So Modi has gone to Vladivostok — a veritable Santa Claus bearing gifts — touting his proximity to his “good friend” Vladimir. He means to sign, per press reports, an accord to set up an “energy bridge” for Sakhalin oil to make up for the loss of oil from Iran, but also multi-billion dollar contracts for the AK-203 assault rifle production in India, the Kamov 226 utility helicopters, and the lease agreement for the second Akula-II nuclear-powered attack submarine.

As it is, the US Defence Department is weighed down by a lemon of an aircraft in US armed services’ inventories, the F-35! But Modi will not touch the one weapons platform that will make mincemeat of this plane and is sending shivers down Pentagon’s spine — the Kinzhal hypersonic missile-armed high-performance, 5th generation, Sukhoi-57. It is another matter that Moscow had long ago offered to co-develop this advanced fighter-bomber aircraft with India, which project the IAF, in its by now legendary wisdom shied away from, because it preferred the 4.5 gen French Rafale — the same generation combat aircraft, incidentally, as the indigenous Tejas LCA and, because Modi will feel the need to balance these Russian arms buys and to please Trump, the already 50+year old F-16!!! And this because the PM believes that producing or, more correctly, assembling, the F-16 in India will somehow add value to this plane and elevate it to the league of what — the Tejas, Su-57, Rafale, or the junky F-35? And all this at the expense of the Indian defence industry (Tejas), and relations with Russia (Su-57) and Japan (US-2) — the US-2 being the best aircraft of its kind in the world!

Way to go Modi, Indian government, and Indian military! Foreign defence industries have certainly hit a jackpot with you!

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When Pakistan now ups its game in Kashmir, respond with Special Forces (slightly augmented)

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( US Special Representative Zalmay Khalilzad with Pakistan COAS Gen. QJ Bajwa)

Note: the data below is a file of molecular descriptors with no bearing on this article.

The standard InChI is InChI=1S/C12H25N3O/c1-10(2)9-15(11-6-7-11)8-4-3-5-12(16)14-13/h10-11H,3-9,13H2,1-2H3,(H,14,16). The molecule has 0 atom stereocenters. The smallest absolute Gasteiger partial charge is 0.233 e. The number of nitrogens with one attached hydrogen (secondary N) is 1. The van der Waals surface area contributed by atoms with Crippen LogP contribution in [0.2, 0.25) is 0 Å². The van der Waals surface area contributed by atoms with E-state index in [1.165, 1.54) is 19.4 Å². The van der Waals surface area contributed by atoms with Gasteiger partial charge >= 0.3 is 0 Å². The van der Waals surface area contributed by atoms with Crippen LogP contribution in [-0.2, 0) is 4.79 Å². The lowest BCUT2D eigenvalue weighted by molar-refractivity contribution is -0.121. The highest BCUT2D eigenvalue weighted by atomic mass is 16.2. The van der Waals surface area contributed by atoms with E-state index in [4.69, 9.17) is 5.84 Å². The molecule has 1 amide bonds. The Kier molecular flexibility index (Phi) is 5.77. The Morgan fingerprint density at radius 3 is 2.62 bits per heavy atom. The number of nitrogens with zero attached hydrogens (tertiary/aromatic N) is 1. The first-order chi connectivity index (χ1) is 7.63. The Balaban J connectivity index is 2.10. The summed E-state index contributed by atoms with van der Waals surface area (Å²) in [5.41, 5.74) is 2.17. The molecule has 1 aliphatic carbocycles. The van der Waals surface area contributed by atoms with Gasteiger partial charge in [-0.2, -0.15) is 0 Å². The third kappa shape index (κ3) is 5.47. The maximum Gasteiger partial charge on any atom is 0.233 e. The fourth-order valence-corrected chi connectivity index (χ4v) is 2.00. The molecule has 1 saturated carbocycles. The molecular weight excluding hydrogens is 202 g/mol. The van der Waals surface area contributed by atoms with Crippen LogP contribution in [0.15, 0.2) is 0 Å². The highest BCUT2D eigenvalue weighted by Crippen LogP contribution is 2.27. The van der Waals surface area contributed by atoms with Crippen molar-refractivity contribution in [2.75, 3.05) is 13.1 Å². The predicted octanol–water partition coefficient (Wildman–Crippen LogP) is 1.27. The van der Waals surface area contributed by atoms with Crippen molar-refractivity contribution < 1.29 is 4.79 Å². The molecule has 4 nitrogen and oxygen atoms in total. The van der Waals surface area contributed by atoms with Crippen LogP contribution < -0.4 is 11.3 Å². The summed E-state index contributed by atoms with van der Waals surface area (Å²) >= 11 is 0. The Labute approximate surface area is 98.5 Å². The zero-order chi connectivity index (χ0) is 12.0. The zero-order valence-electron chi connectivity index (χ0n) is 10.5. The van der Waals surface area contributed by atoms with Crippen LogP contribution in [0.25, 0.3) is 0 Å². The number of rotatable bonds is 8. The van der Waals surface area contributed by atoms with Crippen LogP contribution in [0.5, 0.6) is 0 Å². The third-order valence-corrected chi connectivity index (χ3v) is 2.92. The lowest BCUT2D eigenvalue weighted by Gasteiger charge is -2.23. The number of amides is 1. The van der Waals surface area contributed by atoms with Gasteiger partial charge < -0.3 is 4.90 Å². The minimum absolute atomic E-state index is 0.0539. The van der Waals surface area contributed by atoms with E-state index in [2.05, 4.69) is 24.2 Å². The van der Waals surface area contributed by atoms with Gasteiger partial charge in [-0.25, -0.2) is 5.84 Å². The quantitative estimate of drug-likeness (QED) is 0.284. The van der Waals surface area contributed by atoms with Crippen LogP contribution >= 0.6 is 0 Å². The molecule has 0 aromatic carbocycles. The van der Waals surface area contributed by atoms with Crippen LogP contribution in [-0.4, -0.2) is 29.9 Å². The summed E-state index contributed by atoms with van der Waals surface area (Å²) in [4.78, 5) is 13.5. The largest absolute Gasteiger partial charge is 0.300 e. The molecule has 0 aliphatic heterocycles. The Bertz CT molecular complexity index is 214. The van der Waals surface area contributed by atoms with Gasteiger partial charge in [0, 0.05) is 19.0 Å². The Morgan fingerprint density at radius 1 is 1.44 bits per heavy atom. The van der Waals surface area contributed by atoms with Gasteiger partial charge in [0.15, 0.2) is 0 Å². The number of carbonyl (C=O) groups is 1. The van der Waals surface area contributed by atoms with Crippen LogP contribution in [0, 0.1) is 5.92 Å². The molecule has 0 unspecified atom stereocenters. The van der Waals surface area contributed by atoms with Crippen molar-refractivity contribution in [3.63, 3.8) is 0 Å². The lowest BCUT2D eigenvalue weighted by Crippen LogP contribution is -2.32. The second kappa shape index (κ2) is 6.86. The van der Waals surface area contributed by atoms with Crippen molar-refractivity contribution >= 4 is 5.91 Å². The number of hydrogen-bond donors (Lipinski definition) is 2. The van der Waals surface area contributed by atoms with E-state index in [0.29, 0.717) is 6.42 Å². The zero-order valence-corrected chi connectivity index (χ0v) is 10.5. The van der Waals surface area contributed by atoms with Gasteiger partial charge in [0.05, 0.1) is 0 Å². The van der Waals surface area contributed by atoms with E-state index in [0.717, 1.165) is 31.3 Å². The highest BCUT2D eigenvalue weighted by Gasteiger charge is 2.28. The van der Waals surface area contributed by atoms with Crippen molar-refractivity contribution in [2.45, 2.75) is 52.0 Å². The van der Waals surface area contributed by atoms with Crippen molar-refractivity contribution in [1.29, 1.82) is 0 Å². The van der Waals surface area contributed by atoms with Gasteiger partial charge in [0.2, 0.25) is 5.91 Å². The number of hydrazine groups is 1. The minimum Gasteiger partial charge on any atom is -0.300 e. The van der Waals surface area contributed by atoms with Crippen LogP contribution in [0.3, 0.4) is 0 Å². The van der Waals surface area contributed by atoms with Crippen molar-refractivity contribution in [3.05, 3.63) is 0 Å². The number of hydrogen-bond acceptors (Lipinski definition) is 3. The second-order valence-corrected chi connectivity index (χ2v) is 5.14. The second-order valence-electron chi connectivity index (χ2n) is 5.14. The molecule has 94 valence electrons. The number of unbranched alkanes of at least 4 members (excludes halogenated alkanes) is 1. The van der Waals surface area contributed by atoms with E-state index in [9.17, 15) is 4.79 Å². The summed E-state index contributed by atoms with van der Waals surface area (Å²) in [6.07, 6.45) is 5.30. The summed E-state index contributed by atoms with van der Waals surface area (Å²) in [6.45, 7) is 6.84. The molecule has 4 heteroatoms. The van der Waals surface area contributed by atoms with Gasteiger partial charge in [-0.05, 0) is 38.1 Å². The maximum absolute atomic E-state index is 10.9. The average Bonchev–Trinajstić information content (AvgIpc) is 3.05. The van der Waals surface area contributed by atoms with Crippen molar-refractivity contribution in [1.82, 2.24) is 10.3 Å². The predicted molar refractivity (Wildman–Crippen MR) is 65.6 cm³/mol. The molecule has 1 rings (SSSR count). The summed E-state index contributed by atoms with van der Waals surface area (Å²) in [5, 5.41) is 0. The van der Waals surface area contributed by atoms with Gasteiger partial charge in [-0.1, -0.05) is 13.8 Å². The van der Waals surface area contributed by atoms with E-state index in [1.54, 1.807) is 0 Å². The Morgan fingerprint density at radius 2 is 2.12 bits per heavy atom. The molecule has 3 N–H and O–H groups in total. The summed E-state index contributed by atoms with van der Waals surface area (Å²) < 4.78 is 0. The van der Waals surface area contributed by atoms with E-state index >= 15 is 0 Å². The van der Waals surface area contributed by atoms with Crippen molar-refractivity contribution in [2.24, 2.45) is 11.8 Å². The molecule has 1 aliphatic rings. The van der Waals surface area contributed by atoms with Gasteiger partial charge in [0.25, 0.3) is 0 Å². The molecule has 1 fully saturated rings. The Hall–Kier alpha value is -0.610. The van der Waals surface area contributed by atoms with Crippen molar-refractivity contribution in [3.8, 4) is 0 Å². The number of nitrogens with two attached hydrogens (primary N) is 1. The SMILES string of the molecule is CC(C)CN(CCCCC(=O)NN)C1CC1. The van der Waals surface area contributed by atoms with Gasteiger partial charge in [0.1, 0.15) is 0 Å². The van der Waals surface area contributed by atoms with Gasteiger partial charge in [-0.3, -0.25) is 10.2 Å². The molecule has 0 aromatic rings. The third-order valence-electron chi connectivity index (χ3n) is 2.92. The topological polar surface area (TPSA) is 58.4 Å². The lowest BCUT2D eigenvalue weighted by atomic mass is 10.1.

In the aftermath of the 9th Round of talks in Doha with the US the chief Taliban negotiator Mullah Abdul Ghani Baradar announced that a deal for the withdrawal of some 13,000 American troops from Afghanistan was at hand. After 18 years of hard fighting the US has had enough and is calling it quits. General Joseph Dunford, Chairman of the US Joint Chiefs of Staff, indicated that the 8,600-personnel strong military contingent that President Donald Trump said would stay on, were there to ensure that  “Afghanistan is not a sanctuary” for the assorted Islamic terrorists and freelancers from all over who are expected to seek safe haven in a Taliban-run Afghanistan.

Dunford’s claim, on the other hand, that the residual US force will also try and “bring peace and stability to Afghanistan” is nothing more than a fig leaf for America’s cut and run operation, because what a force of 100,000 US soldiers plus couldn’t do, 8,600 troops certainly won’t be able to. After spending over a trillion dollars in Afghanistan and sustaining 2,400 deaths and ten times as many casualties since 2001 the US is a beaten power eager to rush back home to lick its wounds.

It is the small Intelligence-heavy US presence that’s supposed to provide Afghan President Ashraf Ghani’s government with the psychological, if not material, assistance and reassurance to conduct general elections later this year at a time when there’s no certainty of the Taliban permitting any of it, whatever Baradar may have committed to the Afghan-origin US Special Representative, Zalmay Khalilzad, tasked with putting together a passable deal. During the negotiations, Baradar and Company were, in any case, aware that Khalilzad had no extended time frame to work with considering Trump’s looming 2020 re-election campaign, and hence they could dictate terms. Trump being Trump, he has hinted that, depending on how successful a Taliban-headed coalition government is in keeping the Islamic extremists out of their country, US troops could be redeployed in Afghanistan. This is the usual hot air ejected by a defeated party scampering from the scene, even though the US has, over two decades, built a huge military infrastructure comprising 700 small and big bases and facilities, and can, in theory, use them for armed interventions in the future.